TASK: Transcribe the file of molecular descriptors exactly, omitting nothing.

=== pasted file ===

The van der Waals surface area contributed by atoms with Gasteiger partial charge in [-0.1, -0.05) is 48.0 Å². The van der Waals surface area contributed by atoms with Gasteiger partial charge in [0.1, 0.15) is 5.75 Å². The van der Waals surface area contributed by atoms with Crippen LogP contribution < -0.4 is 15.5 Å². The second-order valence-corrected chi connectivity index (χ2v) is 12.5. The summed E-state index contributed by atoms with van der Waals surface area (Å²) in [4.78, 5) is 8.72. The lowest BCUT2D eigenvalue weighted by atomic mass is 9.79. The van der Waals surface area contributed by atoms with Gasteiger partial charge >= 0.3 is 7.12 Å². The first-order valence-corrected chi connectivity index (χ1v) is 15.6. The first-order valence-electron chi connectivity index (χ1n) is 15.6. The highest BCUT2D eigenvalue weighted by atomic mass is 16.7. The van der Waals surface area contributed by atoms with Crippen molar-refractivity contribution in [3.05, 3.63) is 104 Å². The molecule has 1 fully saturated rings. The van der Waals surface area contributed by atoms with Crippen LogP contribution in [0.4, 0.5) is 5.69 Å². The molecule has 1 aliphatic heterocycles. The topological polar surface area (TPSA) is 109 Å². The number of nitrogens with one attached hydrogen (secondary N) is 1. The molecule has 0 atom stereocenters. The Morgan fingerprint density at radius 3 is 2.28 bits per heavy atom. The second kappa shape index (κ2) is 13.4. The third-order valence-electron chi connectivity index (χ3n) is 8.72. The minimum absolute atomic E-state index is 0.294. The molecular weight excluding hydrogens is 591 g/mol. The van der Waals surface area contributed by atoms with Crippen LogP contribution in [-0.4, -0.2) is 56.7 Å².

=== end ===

The van der Waals surface area contributed by atoms with Gasteiger partial charge in [-0.1, -0.05) is 48.0 Å². The van der Waals surface area contributed by atoms with Gasteiger partial charge in [0.1, 0.15) is 5.75 Å². The van der Waals surface area contributed by atoms with Crippen LogP contribution < -0.4 is 15.5 Å². The second-order valence-corrected chi connectivity index (χ2v) is 12.5. The summed E-state index contributed by atoms with van der Waals surface area (Å²) in [4.78, 5) is 8.72. The lowest BCUT2D eigenvalue weighted by atomic mass is 9.79. The van der Waals surface area contributed by atoms with Gasteiger partial charge >= 0.3 is 7.12 Å². The first-order valence-corrected chi connectivity index (χ1v) is 15.6. The first-order valence-electron chi connectivity index (χ1n) is 15.6. The highest BCUT2D eigenvalue weighted by atomic mass is 16.7. The van der Waals surface area contributed by atoms with Crippen molar-refractivity contribution in [3.05, 3.63) is 104 Å². The molecule has 1 fully saturated rings. The van der Waals surface area contributed by atoms with Crippen LogP contribution in [0.4, 0.5) is 5.69 Å². The molecule has 1 aliphatic heterocycles. The topological polar surface area (TPSA) is 109 Å². The number of nitrogens with one attached hydrogen (secondary N) is 1. The molecule has 0 atom stereocenters. The Morgan fingerprint density at radius 3 is 2.28 bits per heavy atom. The second kappa shape index (κ2) is 13.4. The third-order valence-electron chi connectivity index (χ3n) is 8.72. The minimum absolute atomic E-state index is 0.294. The molecular weight excluding hydrogens is 591 g/mol. The van der Waals surface area contributed by atoms with Crippen LogP contribution in [-0.4, -0.2) is 56.7 Å².